If our pure subjectivity is absent, we have no abiding place in the inner plane and we are locked in the mind, in the mental self and the observer. When the conscious me is more activated, more open, one can reach a condition of absence of thoughts and a state of relative subjectivity which is often called ‘awareness’. But that also is not meditation. It is an intermediate state or space between our relative self and our inner self.

To be stuck in awareness is another pitfall because it can be mistaken for consciousness quite easily if one does not have the knowledge to discriminate and if one is not sensitive enough to identify the limitations of awareness. Awareness is not rooted in I am; that’s why it is incomplete. Consciousness is embedded in I am; it is linked to the universal reality. Meditation happens in the space of meeting between the individual and the universal.

Meditation is simple and complex, and these two perspectives need to be integrated. If you look at a flower, it’s very simple, beautiful, but the way it is created is very complex. There are so many elements required for the flower to come into existence. Even a single cell in our body is like a microcosm, a whole universe. Whether we like it or not, complexity is part of this reality, and it has to be embraced and used for our benefit in order to actualize our multi-dimensional self.

On the other hand, meditation is the simplest thing in existence. You are just being yourself. Even in the process of surrender, you are not really doing anything. It’s like relaxing deeper and deeper into existence; the very process is blissful and beautiful. It’s not like the observer trying to concentrate, which is a lot of effort.

Meditation is a state without object, but that does not mean it is static. There is a constant flow of pure attention merging with the inner self, and the state of meditation is filled with pure feeling intelligence. But there is no object; there is only the subject relating to itself and to universal subjectivity. In order for that state without object to be complete – whether it is experienced on the level of consciousness or your heart –it has to be merged with the source.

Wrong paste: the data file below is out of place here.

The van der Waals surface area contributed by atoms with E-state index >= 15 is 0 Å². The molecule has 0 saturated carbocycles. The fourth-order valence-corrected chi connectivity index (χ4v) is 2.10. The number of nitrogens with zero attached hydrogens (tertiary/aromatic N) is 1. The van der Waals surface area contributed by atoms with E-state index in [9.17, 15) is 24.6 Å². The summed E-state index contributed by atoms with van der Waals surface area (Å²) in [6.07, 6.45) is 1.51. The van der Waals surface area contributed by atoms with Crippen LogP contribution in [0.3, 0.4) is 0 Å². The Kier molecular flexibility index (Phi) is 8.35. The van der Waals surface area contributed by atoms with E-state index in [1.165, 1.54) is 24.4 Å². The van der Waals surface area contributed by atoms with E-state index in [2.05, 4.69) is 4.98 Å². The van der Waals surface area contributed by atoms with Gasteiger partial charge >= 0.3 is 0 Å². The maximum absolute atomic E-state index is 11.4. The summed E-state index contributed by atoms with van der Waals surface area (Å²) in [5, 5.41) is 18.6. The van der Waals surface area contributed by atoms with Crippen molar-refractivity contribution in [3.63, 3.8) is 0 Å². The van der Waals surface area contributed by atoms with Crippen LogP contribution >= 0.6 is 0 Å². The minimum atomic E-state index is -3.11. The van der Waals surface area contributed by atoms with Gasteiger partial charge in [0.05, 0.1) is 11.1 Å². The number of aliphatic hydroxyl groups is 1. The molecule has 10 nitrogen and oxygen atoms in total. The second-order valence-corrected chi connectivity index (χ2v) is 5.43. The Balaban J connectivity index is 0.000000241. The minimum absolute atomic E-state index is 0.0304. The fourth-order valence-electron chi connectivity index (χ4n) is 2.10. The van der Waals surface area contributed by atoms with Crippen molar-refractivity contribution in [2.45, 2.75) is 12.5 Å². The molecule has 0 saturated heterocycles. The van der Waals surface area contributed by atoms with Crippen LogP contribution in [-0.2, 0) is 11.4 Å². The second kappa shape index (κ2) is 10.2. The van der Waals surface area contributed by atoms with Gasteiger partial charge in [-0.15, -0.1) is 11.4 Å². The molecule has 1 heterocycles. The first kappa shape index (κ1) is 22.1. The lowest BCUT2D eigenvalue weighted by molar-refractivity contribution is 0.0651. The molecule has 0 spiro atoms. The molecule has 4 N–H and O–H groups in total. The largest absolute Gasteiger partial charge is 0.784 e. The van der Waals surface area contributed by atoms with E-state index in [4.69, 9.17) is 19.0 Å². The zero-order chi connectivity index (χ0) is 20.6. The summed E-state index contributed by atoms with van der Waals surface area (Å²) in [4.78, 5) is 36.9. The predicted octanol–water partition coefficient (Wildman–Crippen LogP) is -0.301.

The state without object can be experienced in the dimension of presence alone or in the unity with the dimension of absence, the source. So the fact that the state is beyond objects and already represents pure subjectivity does not mean it is complete. It must disappear in the source; it must merge with the light of creation – which points to our relationship with the vertical dimension. So, is it all complex or is it simple? Once you understand it, it is quite simple.

Even if a yogi devotes his whole life to follow the path of yoga – which is the path aiming at reunion with reality –he can never complete this path unless the doorway to I am is open. Additionally, in yoga the understanding of awakening of our individuality, of our soul, is entirely absent – meaning that if the state of samadhi is reached, one does not know who is in samadhi. This is how enlightenment and ignorance can coexist.

 [DP1]I changed from ‘medita’ to meditari since medita is not truly the latin root…

 [DP2]After the word honest, I took out ‘meaning the observer is not following the path of advaita [DP2]’.